Analysis of deoxyribonuclease activity by conjugation-free fluorescence polarisation in sub-nanolitre droplets†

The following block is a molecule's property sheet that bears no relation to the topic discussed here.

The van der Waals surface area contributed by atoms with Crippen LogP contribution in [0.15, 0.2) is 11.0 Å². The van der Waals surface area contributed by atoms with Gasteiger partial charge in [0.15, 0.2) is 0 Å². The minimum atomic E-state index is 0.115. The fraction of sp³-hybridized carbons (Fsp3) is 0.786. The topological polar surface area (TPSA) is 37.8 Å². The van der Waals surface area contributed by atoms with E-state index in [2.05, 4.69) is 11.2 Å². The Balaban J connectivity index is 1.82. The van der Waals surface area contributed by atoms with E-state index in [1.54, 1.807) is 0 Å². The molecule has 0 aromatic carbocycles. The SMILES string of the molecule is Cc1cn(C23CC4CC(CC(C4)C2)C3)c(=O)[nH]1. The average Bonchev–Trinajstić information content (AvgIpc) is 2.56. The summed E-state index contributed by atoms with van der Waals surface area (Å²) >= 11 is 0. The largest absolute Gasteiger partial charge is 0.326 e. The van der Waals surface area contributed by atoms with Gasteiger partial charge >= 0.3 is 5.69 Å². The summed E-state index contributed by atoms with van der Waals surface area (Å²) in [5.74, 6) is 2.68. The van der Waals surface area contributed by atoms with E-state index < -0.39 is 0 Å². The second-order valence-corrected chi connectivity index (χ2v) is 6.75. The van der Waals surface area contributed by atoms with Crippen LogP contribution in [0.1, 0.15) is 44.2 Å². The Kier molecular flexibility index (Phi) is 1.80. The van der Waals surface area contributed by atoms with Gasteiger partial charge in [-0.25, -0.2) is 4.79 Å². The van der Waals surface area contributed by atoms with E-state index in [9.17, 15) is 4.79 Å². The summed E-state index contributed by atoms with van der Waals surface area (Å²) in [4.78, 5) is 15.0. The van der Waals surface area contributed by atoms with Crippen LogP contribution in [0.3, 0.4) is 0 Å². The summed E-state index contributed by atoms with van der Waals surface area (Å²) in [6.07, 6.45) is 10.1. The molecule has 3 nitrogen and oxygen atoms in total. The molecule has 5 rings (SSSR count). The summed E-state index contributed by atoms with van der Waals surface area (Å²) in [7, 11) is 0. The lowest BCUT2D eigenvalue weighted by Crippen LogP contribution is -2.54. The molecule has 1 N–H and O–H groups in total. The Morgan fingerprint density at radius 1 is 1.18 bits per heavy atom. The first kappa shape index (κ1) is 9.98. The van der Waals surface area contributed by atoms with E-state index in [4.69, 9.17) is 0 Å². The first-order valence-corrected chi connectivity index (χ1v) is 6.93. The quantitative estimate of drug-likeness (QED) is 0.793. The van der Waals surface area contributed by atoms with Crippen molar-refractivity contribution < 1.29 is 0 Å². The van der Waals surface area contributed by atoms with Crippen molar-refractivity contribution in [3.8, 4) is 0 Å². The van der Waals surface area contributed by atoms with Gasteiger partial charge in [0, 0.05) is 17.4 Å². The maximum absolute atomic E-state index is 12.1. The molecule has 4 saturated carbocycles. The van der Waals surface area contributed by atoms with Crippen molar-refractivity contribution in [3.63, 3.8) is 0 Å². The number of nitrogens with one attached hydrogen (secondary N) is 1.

We report the analysis of deoxyribonuclease (DNase) activity by conjugation-free fluorescence polarisation in a droplet-based microfluidic chip. DNase is a DNA cleaving enzyme and its activity is important in the maintenance of normal cellular functions. Alterations in DNase activity have been implicated as the cause of various cancers and autoimmune diseases. To date, various methods for the analysis of DNase activity have been reported. However, they are not cost effective due to the requirement of large sample volumes and the need for the conjugation of fluorescent dyes. In this study, we have used ethidium bromide (EtBr), a DNA intercalating reagent, as a fluorescent reporter without any prior conjugation or modification of DNA. Degradation of DNA by DNase 1 was monitored at a steady state by making changes in the fluorescence polarisation of EtBr in droplets with a volume of 330 picolitre at a 40 hertz frequency under visible light. Using this technique, we successfully determined the half-maximal inhibitory concentration (IC50) of ethylenediaminetetraacetic acid (EDTA) for the inhibition of DNase 1 activity to be 1.56 ± 0.91 mM.